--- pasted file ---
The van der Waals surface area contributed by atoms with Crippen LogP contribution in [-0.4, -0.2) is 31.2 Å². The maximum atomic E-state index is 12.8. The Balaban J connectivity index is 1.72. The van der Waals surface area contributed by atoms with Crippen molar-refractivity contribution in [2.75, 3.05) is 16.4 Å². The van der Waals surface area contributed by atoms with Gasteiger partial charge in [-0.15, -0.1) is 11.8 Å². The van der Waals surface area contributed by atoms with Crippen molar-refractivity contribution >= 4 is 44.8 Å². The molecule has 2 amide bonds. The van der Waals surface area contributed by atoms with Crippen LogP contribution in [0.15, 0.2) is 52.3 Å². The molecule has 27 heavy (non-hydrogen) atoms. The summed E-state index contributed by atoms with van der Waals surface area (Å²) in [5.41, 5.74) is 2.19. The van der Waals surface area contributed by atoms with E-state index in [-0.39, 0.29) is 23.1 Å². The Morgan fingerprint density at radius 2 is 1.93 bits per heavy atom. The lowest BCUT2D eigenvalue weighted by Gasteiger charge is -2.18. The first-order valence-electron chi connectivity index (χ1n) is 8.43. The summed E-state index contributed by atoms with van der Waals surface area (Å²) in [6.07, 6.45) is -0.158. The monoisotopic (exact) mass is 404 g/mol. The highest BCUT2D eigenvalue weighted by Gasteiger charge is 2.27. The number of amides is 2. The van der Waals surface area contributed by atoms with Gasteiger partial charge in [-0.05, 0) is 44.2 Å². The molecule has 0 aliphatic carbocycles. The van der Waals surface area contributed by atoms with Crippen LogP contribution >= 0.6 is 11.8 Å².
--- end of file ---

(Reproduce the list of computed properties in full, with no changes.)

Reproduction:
The van der Waals surface area contributed by atoms with Crippen LogP contribution in [-0.4, -0.2) is 31.2 Å². The maximum atomic E-state index is 12.8. The Balaban J connectivity index is 1.72. The van der Waals surface area contributed by atoms with Crippen molar-refractivity contribution in [2.75, 3.05) is 16.4 Å². The van der Waals surface area contributed by atoms with Gasteiger partial charge in [-0.15, -0.1) is 11.8 Å². The van der Waals surface area contributed by atoms with Crippen molar-refractivity contribution >= 4 is 44.8 Å². The molecule has 2 amide bonds. The van der Waals surface area contributed by atoms with Crippen LogP contribution in [0.15, 0.2) is 52.3 Å². The molecule has 27 heavy (non-hydrogen) atoms. The summed E-state index contributed by atoms with van der Waals surface area (Å²) in [5.41, 5.74) is 2.19. The van der Waals surface area contributed by atoms with E-state index in [-0.39, 0.29) is 23.1 Å². The Morgan fingerprint density at radius 2 is 1.93 bits per heavy atom. The lowest BCUT2D eigenvalue weighted by Gasteiger charge is -2.18. The first-order valence-electron chi connectivity index (χ1n) is 8.43. The summed E-state index contributed by atoms with van der Waals surface area (Å²) in [6.07, 6.45) is -0.158. The monoisotopic (exact) mass is 404 g/mol. The highest BCUT2D eigenvalue weighted by Gasteiger charge is 2.27. The number of amides is 2. The van der Waals surface area contributed by atoms with Gasteiger partial charge in [-0.05, 0) is 44.2 Å². The molecule has 0 aliphatic carbocycles. The van der Waals surface area contributed by atoms with Crippen LogP contribution >= 0.6 is 11.8 Å².